But just as Andy Warhol famously predicted that everyone would be famous for 15 minutes, he also made the often misused quote to describe the fickle nature of the entertainment-starved public. Translation: Citizen journalism is hot for now, but whether it’s hot for good remains to be seen … More...

Tony Silber

The Path Of A Printer

Tony Silber Design and Production - 12/21/2006-03:00 AM

So yesterday, Perry Judd’s was sold. That makes one more in a wave of printer mergers for 2006. It follows the merger of United Litho and Dartmouth Printing into Sheridan Magazine Services (they had been owned by Sheridan already—this merger marks the creation of a unified marketing brand. And in November, Donnelley acquired Banta.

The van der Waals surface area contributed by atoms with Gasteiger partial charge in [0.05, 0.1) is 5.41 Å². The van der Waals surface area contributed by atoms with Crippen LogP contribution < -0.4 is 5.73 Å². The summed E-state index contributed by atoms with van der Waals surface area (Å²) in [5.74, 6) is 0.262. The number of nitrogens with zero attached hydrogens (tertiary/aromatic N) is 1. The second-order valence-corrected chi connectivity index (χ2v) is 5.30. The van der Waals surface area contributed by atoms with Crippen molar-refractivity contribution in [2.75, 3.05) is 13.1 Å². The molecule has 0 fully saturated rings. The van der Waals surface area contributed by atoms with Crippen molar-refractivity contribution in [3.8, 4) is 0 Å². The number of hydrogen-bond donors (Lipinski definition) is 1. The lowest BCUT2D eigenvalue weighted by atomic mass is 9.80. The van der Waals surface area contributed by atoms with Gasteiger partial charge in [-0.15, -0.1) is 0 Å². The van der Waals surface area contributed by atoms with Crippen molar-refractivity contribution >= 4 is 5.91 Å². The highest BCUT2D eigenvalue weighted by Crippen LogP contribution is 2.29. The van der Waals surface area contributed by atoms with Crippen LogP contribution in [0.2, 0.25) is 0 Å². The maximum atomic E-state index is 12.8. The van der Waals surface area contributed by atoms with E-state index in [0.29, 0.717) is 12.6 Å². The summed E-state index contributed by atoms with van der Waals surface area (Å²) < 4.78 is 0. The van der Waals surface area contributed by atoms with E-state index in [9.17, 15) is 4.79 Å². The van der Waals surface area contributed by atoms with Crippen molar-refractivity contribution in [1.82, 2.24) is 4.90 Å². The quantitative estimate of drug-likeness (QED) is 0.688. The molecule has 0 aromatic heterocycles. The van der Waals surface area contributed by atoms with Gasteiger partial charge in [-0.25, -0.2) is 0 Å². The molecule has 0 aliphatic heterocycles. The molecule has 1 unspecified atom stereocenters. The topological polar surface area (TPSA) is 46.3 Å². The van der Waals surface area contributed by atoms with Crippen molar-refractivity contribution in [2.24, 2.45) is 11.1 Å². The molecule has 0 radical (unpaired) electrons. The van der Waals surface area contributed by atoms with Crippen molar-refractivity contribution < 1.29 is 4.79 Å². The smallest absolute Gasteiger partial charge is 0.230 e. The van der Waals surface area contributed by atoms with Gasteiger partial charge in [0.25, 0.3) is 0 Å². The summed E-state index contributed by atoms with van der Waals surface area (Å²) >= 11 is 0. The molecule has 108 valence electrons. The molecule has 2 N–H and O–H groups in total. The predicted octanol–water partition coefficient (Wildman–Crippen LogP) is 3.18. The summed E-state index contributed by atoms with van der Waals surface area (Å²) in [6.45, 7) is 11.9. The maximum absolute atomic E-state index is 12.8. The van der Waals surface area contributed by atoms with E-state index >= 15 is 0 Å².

This is the continuation of a wave of consolidation that has been occurring for years among printers, but I think it’s worth noting the passing of what was once a dominant company. When I started working at Folio: in the early nineties, Judd’s Printing was a dominant player. Based in Virginia, it had an image of being a stable player, a trustworthy straight shooter that was going to be there when its clients needed it to be. Its top sales executive, Howard Sullivan, was the perfect personification of this image—gracious, commanding, a person with quiet authority.

But Judd’s was on the back cover of every issue of Folio: in those days and probably well before that. They had an anchor position and spoke to the market with a compelling, simple, consistent message month after month.